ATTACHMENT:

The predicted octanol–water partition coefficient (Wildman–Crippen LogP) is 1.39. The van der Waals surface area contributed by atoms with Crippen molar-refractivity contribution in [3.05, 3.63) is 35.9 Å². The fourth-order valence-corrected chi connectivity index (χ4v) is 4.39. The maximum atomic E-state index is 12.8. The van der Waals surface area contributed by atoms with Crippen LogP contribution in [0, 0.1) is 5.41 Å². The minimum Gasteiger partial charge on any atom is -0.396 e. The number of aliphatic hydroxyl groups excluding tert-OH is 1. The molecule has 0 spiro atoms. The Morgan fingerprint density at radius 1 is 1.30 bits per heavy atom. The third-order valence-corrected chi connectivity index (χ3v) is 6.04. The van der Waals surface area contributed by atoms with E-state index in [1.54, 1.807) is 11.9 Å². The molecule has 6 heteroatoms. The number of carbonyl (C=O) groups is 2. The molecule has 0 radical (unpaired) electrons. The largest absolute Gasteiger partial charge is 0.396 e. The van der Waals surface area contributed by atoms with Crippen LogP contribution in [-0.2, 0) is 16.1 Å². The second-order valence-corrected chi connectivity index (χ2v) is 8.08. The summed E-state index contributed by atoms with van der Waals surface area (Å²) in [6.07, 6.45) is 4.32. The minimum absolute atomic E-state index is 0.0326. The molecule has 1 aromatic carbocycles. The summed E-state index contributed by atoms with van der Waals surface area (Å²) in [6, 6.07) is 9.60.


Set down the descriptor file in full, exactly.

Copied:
The predicted octanol–water partition coefficient (Wildman–Crippen LogP) is 1.39. The van der Waals surface area contributed by atoms with Crippen molar-refractivity contribution in [3.05, 3.63) is 35.9 Å². The fourth-order valence-corrected chi connectivity index (χ4v) is 4.39. The maximum atomic E-state index is 12.8. The van der Waals surface area contributed by atoms with Crippen LogP contribution in [0, 0.1) is 5.41 Å². The minimum Gasteiger partial charge on any atom is -0.396 e. The number of aliphatic hydroxyl groups excluding tert-OH is 1. The molecule has 0 spiro atoms. The Morgan fingerprint density at radius 1 is 1.30 bits per heavy atom. The third-order valence-corrected chi connectivity index (χ3v) is 6.04. The van der Waals surface area contributed by atoms with E-state index in [1.54, 1.807) is 11.9 Å². The molecule has 6 heteroatoms. The number of carbonyl (C=O) groups is 2. The molecule has 0 radical (unpaired) electrons. The largest absolute Gasteiger partial charge is 0.396 e. The van der Waals surface area contributed by atoms with Crippen LogP contribution in [-0.2, 0) is 16.1 Å². The second-order valence-corrected chi connectivity index (χ2v) is 8.08. The summed E-state index contributed by atoms with van der Waals surface area (Å²) in [6.07, 6.45) is 4.32. The minimum absolute atomic E-state index is 0.0326. The molecule has 1 aromatic carbocycles. The summed E-state index contributed by atoms with van der Waals surface area (Å²) in [6, 6.07) is 9.60.